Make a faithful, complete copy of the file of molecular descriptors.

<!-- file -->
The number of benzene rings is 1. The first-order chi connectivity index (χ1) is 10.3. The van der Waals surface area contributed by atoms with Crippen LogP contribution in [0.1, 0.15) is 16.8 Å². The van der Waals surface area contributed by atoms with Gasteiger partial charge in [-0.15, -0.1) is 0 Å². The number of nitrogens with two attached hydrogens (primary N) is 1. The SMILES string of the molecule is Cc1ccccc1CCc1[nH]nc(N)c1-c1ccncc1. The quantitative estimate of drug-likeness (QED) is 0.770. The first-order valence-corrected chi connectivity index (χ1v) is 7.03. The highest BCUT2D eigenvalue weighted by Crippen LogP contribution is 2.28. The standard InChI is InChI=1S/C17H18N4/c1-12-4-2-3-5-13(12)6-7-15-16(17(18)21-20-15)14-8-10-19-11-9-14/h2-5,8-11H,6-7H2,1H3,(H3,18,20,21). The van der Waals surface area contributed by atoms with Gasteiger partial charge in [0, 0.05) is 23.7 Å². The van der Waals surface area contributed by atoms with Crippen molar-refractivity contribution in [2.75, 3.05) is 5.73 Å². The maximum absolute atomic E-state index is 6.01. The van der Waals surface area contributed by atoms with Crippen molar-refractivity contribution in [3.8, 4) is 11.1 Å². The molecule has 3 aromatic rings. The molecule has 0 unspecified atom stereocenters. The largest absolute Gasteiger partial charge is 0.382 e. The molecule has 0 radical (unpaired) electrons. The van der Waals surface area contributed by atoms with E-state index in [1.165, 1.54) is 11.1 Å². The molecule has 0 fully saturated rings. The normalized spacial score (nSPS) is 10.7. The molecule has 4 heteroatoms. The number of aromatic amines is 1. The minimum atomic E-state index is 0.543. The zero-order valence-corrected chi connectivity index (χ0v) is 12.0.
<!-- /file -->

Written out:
The number of benzene rings is 1. The first-order chi connectivity index (χ1) is 10.3. The van der Waals surface area contributed by atoms with Crippen LogP contribution in [0.1, 0.15) is 16.8 Å². The van der Waals surface area contributed by atoms with Gasteiger partial charge in [-0.15, -0.1) is 0 Å². The number of nitrogens with two attached hydrogens (primary N) is 1. The SMILES string of the molecule is Cc1ccccc1CCc1[nH]nc(N)c1-c1ccncc1. The quantitative estimate of drug-likeness (QED) is 0.770. The first-order valence-corrected chi connectivity index (χ1v) is 7.03. The highest BCUT2D eigenvalue weighted by Crippen LogP contribution is 2.28. The standard InChI is InChI=1S/C17H18N4/c1-12-4-2-3-5-13(12)6-7-15-16(17(18)21-20-15)14-8-10-19-11-9-14/h2-5,8-11H,6-7H2,1H3,(H3,18,20,21). The van der Waals surface area contributed by atoms with Gasteiger partial charge in [0, 0.05) is 23.7 Å². The van der Waals surface area contributed by atoms with Crippen molar-refractivity contribution in [2.75, 3.05) is 5.73 Å². The maximum absolute atomic E-state index is 6.01. The van der Waals surface area contributed by atoms with Crippen molar-refractivity contribution in [3.8, 4) is 11.1 Å². The molecule has 3 aromatic rings. The molecule has 0 unspecified atom stereocenters. The largest absolute Gasteiger partial charge is 0.382 e. The molecule has 0 radical (unpaired) electrons. The van der Waals surface area contributed by atoms with E-state index in [1.165, 1.54) is 11.1 Å². The molecule has 0 fully saturated rings. The normalized spacial score (nSPS) is 10.7. The molecule has 4 heteroatoms. The number of aromatic amines is 1. The minimum atomic E-state index is 0.543. The zero-order valence-corrected chi connectivity index (χ0v) is 12.0.